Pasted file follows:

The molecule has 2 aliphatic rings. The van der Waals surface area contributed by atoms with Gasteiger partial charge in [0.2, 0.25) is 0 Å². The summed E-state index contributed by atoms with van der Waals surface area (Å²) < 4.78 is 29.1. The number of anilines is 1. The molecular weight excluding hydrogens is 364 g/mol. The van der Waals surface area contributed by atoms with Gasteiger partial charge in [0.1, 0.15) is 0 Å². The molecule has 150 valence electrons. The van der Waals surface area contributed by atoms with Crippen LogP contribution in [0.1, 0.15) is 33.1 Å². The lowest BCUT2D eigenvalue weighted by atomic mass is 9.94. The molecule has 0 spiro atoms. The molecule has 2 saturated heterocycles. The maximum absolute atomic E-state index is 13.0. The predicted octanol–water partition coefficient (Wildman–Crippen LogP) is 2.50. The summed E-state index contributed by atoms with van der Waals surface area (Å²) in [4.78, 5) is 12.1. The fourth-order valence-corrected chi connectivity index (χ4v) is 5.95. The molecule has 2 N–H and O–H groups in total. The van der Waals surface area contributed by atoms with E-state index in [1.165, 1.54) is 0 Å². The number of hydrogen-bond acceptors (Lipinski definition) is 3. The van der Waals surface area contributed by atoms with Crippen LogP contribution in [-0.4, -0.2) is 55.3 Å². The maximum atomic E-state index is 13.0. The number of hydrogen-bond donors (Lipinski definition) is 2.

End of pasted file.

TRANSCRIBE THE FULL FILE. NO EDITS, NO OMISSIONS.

The molecule has 2 aliphatic rings. The van der Waals surface area contributed by atoms with Gasteiger partial charge in [0.2, 0.25) is 0 Å². The summed E-state index contributed by atoms with van der Waals surface area (Å²) < 4.78 is 29.1. The number of anilines is 1. The molecular weight excluding hydrogens is 364 g/mol. The van der Waals surface area contributed by atoms with Gasteiger partial charge in [0.1, 0.15) is 0 Å². The molecule has 150 valence electrons. The van der Waals surface area contributed by atoms with Crippen LogP contribution in [0.1, 0.15) is 33.1 Å². The lowest BCUT2D eigenvalue weighted by atomic mass is 9.94. The molecule has 0 spiro atoms. The molecule has 2 saturated heterocycles. The maximum absolute atomic E-state index is 13.0. The predicted octanol–water partition coefficient (Wildman–Crippen LogP) is 2.50. The summed E-state index contributed by atoms with van der Waals surface area (Å²) in [4.78, 5) is 12.1. The fourth-order valence-corrected chi connectivity index (χ4v) is 5.95. The molecule has 2 N–H and O–H groups in total. The van der Waals surface area contributed by atoms with E-state index in [1.165, 1.54) is 0 Å². The number of hydrogen-bond acceptors (Lipinski definition) is 3. The van der Waals surface area contributed by atoms with Crippen LogP contribution in [-0.4, -0.2) is 55.3 Å². The maximum atomic E-state index is 13.0. The number of hydrogen-bond donors (Lipinski definition) is 2.